Isaac Atwater arrived in St. Anthony Village in late 1850, at the urging of John Wesley North, a fellow lawyer and friend from New York. He was 32 years old. North and Atwater practiced law together less than a year. Thereafter, Atwater continued to practice law, bought and sold land claims, and staked out claims on what would become Minneapolis; he also became the publisher of the "St. Anthony Express" newspaper.
In the general election in October 1857, he was elected to the state supreme court, and took office when the new state government was organized in May of the following year. In 1864, he resigned to accept a lucrative offer to practice law in Carson City, Nevada. He returned to Minnesota in 1867, re-established his law practice. In the following decades, he served in many civic, commercial and government boards. He retired in 1886.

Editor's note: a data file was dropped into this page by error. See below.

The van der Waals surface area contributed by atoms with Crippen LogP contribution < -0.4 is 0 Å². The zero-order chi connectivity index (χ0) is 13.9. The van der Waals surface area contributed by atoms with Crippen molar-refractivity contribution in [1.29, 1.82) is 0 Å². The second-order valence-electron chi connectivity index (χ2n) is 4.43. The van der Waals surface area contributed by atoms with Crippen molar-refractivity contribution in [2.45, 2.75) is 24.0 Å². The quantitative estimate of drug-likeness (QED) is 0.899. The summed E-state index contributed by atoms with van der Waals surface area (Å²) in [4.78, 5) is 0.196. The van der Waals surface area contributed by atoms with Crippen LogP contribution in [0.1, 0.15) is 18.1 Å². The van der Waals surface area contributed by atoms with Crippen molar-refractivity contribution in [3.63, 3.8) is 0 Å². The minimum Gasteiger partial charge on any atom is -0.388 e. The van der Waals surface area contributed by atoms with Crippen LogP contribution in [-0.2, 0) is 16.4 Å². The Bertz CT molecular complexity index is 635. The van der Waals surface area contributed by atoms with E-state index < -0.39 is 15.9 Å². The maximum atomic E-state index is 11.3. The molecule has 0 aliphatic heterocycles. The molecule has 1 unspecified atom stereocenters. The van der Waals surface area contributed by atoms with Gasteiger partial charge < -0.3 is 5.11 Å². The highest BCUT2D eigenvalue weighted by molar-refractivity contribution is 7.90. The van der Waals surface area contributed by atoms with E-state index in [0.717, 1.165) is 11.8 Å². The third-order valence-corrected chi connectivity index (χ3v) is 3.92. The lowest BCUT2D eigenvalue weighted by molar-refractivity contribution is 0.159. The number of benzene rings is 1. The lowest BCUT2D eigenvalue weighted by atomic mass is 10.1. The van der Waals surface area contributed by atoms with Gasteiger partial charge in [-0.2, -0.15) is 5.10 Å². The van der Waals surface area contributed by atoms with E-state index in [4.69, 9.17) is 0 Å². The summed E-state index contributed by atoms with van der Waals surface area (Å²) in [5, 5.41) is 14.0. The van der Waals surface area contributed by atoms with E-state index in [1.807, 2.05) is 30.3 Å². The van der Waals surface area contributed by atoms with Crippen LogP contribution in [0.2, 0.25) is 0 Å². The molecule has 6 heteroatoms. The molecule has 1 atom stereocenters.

Pursuing an interest in local history, Atwater researched, wrote and edited the massive, three volume "History of Minneapolis," which was published beginning in 1893. He died in 1906, at age 88.
Penny Petersen, the author of this study of Atwater, is an independent scholar, residing in Minneapolis. A graduate of the University of Minnesota, she is the author of "Hiding in Plain Sight: Minneapolis' First Neighborhood" (1999), and "Minneapolis Madams: The Lost History of Prostitution on the Riverfront" (University of Minnesota Press, 2013).